With the help of a twelve-step recovery programme Kuznetsov is now in control of his illness. "I can manage, one day at a time", he says. Yet millions remain trapped by the disease and new research suggests worrying trends in consumption. A recent report by Russia's National Alcohol Association found an increasing chunk of market share is taken by cheap and potentially lethal "surrogate" alcohols.

The effects are apparent from the growing frequency of tragic stories in the Russian press. In November, 33 people were killed in Magadan by a single batch of drinks contaminated with methanol. Shops in Krasnoyarsk were recently forced to remove a bath-cleaning fluid from sale because so many people were drinking it.

The composition of surrogate alcohols consumed in Russia was examined in a paper published in Alcoholism: Clinical &Experimental Research in October, 2005. Researchers found a "significant proportion" of Russian men were drinking products that have either very high concentrations of ethanol, or contaminants known to be toxic.

"We found that home-made alcohol had about the same amount of alcohol as vodka, but also contained a number of more toxic alcohols that could cause damage to the heart and liver", says one of the authors, Martin McKee, of the London School of Hygiene and Tropical Medicine.

Medicinal substances (essentially tinctures containing herbal remedies) were about one and a half times as strong as vodka, the report found. A third group, including products such as aftershaves, was more than twice as strong.

President Putin highlighted the mounting danger in his annual address, pointing out that 40 000 people a year are killed by alcohol poisoning, frequently from drinking surrogates. He has promised to make health issues key to his G8 leadership.

Yet critics say legislation designed to battle the problem is ineffective or even counterproductive. Laws to limit advertising of alcohol and its consumption in some public places have been applauded but new regulations introduced on January 1 to improve excise labelling are unlikely to prevent illegal production, they say.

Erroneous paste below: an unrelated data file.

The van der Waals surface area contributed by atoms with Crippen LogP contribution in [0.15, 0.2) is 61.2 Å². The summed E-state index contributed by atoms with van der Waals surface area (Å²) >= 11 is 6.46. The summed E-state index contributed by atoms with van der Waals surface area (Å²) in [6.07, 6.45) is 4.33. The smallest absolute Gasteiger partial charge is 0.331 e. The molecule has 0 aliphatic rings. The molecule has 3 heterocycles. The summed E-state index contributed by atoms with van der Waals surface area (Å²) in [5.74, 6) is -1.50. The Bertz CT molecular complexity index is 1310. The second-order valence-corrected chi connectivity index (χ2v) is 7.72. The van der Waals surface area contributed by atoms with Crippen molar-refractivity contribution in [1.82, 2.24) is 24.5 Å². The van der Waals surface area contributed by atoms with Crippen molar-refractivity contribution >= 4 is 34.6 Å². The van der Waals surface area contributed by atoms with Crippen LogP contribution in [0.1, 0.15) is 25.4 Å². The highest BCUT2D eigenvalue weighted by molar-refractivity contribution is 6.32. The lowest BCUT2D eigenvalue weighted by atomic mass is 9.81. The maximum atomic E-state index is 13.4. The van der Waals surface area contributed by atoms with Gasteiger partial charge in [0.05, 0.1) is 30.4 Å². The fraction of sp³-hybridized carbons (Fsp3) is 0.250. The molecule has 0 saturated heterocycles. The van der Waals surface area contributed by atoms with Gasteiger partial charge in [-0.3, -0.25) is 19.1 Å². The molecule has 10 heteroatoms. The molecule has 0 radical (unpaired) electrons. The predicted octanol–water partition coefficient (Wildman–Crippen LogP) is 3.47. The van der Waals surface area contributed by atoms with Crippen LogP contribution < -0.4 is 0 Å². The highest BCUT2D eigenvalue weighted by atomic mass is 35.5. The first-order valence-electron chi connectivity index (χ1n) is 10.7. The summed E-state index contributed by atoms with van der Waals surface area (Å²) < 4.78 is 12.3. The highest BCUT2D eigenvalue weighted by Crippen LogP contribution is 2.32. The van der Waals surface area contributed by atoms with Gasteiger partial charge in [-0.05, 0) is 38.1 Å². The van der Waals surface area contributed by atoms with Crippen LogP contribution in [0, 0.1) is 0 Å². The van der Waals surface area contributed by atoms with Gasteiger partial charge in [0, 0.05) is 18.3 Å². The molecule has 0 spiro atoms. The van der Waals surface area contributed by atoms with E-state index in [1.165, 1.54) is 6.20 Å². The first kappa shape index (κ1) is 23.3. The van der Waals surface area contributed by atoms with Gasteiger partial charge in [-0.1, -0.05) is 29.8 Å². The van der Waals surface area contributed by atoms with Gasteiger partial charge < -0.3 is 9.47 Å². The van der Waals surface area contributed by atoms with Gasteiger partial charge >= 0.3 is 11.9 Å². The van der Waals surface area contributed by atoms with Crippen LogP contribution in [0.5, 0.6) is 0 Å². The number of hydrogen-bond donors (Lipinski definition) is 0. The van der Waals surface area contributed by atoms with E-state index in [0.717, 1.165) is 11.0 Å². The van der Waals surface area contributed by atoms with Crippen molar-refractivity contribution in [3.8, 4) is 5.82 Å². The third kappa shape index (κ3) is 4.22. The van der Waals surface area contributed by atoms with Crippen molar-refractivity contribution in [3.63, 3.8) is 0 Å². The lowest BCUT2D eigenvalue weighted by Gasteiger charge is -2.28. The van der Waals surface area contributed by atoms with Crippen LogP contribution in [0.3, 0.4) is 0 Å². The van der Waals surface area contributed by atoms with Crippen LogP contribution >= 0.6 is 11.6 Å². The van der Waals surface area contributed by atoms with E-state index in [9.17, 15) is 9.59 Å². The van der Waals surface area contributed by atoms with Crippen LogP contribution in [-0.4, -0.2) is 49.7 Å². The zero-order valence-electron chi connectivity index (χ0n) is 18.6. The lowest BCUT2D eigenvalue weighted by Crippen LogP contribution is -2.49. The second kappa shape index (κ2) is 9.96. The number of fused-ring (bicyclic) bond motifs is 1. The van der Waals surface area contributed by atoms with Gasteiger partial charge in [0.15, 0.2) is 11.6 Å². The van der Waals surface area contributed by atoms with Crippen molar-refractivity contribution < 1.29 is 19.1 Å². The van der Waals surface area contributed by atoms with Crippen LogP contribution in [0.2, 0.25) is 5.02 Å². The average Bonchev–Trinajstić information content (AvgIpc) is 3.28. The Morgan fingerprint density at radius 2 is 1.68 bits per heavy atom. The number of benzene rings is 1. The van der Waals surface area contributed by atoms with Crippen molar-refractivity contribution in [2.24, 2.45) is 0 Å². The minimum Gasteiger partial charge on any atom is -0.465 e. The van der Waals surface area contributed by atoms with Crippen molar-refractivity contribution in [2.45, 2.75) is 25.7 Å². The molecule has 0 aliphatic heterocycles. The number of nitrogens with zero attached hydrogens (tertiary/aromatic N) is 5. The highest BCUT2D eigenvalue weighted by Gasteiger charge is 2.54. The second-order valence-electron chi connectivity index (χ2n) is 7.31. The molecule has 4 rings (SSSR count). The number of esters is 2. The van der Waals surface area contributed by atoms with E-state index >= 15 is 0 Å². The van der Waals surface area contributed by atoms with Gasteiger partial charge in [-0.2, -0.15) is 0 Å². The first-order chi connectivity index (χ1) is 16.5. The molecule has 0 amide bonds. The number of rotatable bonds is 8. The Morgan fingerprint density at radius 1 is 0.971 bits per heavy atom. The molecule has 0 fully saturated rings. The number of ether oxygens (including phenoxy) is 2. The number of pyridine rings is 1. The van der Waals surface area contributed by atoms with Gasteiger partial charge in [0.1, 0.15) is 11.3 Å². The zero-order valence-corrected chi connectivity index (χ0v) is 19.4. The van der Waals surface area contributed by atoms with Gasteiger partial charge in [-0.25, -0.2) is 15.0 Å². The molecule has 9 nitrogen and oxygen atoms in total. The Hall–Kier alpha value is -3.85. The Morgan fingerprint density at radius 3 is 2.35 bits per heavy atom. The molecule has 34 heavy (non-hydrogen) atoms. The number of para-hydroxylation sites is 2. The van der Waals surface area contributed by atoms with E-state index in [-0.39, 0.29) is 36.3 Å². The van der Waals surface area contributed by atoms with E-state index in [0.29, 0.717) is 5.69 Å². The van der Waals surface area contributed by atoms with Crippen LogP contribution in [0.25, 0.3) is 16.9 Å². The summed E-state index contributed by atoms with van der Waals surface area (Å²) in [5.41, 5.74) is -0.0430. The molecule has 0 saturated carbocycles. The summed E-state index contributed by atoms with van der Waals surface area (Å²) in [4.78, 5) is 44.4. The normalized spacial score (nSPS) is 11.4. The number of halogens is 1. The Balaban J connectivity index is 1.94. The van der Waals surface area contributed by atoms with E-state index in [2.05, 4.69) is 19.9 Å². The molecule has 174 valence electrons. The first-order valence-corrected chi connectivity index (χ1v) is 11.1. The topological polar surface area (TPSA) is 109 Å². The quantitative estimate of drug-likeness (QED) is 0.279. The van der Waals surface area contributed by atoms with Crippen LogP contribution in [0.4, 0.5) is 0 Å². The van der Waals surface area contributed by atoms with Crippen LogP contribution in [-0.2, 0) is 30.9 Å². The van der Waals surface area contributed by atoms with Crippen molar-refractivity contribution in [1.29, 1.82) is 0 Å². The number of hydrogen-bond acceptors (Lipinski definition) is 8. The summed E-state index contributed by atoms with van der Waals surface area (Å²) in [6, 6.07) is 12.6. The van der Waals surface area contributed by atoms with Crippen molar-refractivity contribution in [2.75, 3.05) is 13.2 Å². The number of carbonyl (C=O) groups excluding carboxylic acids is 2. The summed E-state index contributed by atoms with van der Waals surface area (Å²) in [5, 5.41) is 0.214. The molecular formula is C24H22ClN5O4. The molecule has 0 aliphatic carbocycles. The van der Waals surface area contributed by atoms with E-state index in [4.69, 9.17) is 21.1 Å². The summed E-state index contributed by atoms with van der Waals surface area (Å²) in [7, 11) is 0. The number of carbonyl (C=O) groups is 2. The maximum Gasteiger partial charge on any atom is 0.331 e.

"There is a strong suspicion that much of the recent legislation was simply fixed to benefit big alcohol producers", says Alexander Nemtsov, a professor and one of the country's leading experts on alcoholism.

Last year, President Putin suggested imposing a state monopoly on spirits in an attempt to regulate the market more effectively but appeared to step back from the idea after lobbying from manufacturers. Taxation on alcohol remains low, with the cheapest bottles of vodka costing 30 roubles ($1) each. And production of over-proof moonshine vodka called Samogon is rife: an estimated four bottles are drunk in the countryside for every licensed one.

Meanwhile, there is a rising scepticism about the common methods of treating alcoholics.

Most state clinics rely on "coding", a method invented by the Soviet psychiatrist, Alexander Dovzhenko. Patients undergoing this treatment are scared using hypnosis or suggestion into believing they will die or be permanently injured if they drink again.